We’re all familiar with the glass ceiling on Wall Street, but in private equity that glass is exceptionally thick.
Women make up less than 11 per cent of senior managers at then ten biggest firms, reports Bloomberg’s Madeline McMahon and Devin Banerjee. They took a look at a handful of top firms and found some pretty striking results.
Tim Geithner’s Warburg Pincus, for example, has 70 partners — but only two of them are women. At Providence Equity, three of 43 senior people are reportedly women.
Steve Schwarzman’s Blackstone Group, which recently decided to extend its maternity leave, has the most women in executive and managing director roles — 58. But that still makes up less than 16 per cent of the firm’s total 370 senior people.
In second place, Carlyle, with 14 per cent senior women, is actually down slightly from the 14.4 per cent they employed three years ago.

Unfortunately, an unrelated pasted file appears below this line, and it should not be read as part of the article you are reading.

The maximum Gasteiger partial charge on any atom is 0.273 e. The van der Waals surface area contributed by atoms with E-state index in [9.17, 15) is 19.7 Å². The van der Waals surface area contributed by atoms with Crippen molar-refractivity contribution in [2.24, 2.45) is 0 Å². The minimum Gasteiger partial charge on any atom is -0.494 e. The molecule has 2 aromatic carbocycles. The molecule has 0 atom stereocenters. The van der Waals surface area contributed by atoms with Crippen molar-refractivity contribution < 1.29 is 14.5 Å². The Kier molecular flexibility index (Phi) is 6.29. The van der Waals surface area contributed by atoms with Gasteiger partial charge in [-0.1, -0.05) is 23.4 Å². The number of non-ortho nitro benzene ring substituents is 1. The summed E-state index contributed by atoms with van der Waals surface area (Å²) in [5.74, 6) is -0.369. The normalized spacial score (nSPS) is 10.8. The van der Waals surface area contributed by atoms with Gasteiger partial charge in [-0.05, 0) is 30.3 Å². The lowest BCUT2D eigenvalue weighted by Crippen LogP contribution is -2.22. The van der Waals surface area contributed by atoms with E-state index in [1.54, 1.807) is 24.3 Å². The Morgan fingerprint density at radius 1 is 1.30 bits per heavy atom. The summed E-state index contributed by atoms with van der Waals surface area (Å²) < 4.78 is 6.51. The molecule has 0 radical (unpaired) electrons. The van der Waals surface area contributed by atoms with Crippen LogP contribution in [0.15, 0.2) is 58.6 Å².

The biggest challenge, according to the firms, is getting women to apply to the companies in the first place. At Blackstone, only about 10 per cent of entry-level applicants are women, a spokesperson told Bloomberg.
So is the problem that there aren’t enough women at the bulge bracket banks, where PE firms often recruit analysts and associates? Or is it that women are choosing to stay at the banks rather than move to PE?
Either way, some firms have begun recruiting at college campuses to target women early for summer internships and entry-level roles, which could eventually lead to senior positions.
About a quarter of Blackstone’s summer interns will reportedly be female this year. Maybe that will work.
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